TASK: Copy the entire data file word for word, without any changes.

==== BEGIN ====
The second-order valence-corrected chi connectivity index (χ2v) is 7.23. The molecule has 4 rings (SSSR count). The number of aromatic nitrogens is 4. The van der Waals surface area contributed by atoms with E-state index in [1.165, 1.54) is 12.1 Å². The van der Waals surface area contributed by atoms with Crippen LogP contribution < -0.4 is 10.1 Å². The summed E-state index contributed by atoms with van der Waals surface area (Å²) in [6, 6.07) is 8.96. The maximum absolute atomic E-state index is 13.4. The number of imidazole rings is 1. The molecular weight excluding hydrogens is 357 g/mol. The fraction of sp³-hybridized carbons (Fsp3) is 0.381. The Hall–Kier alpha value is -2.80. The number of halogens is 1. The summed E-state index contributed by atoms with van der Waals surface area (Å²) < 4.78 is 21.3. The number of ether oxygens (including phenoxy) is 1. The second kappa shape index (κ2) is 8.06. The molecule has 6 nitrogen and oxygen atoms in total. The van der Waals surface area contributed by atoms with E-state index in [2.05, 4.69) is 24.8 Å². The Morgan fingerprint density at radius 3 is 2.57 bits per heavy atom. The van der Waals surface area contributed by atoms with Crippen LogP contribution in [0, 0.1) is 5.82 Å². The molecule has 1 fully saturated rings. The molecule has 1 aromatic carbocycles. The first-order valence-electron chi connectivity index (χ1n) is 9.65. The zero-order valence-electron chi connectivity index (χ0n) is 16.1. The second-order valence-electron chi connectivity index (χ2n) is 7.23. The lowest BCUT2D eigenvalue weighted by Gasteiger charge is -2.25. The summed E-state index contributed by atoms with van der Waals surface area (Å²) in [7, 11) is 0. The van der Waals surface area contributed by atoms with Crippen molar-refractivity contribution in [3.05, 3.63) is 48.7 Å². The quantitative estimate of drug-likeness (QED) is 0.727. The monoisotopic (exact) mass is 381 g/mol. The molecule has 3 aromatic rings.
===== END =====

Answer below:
The second-order valence-corrected chi connectivity index (χ2v) is 7.23. The molecule has 4 rings (SSSR count). The number of aromatic nitrogens is 4. The van der Waals surface area contributed by atoms with E-state index in [1.165, 1.54) is 12.1 Å². The van der Waals surface area contributed by atoms with Crippen LogP contribution < -0.4 is 10.1 Å². The summed E-state index contributed by atoms with van der Waals surface area (Å²) in [6, 6.07) is 8.96. The maximum absolute atomic E-state index is 13.4. The number of imidazole rings is 1. The molecular weight excluding hydrogens is 357 g/mol. The fraction of sp³-hybridized carbons (Fsp3) is 0.381. The Hall–Kier alpha value is -2.80. The number of halogens is 1. The summed E-state index contributed by atoms with van der Waals surface area (Å²) < 4.78 is 21.3. The number of ether oxygens (including phenoxy) is 1. The second kappa shape index (κ2) is 8.06. The molecule has 6 nitrogen and oxygen atoms in total. The van der Waals surface area contributed by atoms with E-state index in [2.05, 4.69) is 24.8 Å². The Morgan fingerprint density at radius 3 is 2.57 bits per heavy atom. The van der Waals surface area contributed by atoms with Crippen LogP contribution in [0, 0.1) is 5.82 Å². The molecule has 1 fully saturated rings. The molecule has 1 aromatic carbocycles. The first-order valence-electron chi connectivity index (χ1n) is 9.65. The zero-order valence-electron chi connectivity index (χ0n) is 16.1. The second-order valence-electron chi connectivity index (χ2n) is 7.23. The lowest BCUT2D eigenvalue weighted by Gasteiger charge is -2.25. The summed E-state index contributed by atoms with van der Waals surface area (Å²) in [7, 11) is 0. The van der Waals surface area contributed by atoms with Crippen molar-refractivity contribution in [3.05, 3.63) is 48.7 Å². The quantitative estimate of drug-likeness (QED) is 0.727. The monoisotopic (exact) mass is 381 g/mol. The molecule has 3 aromatic rings.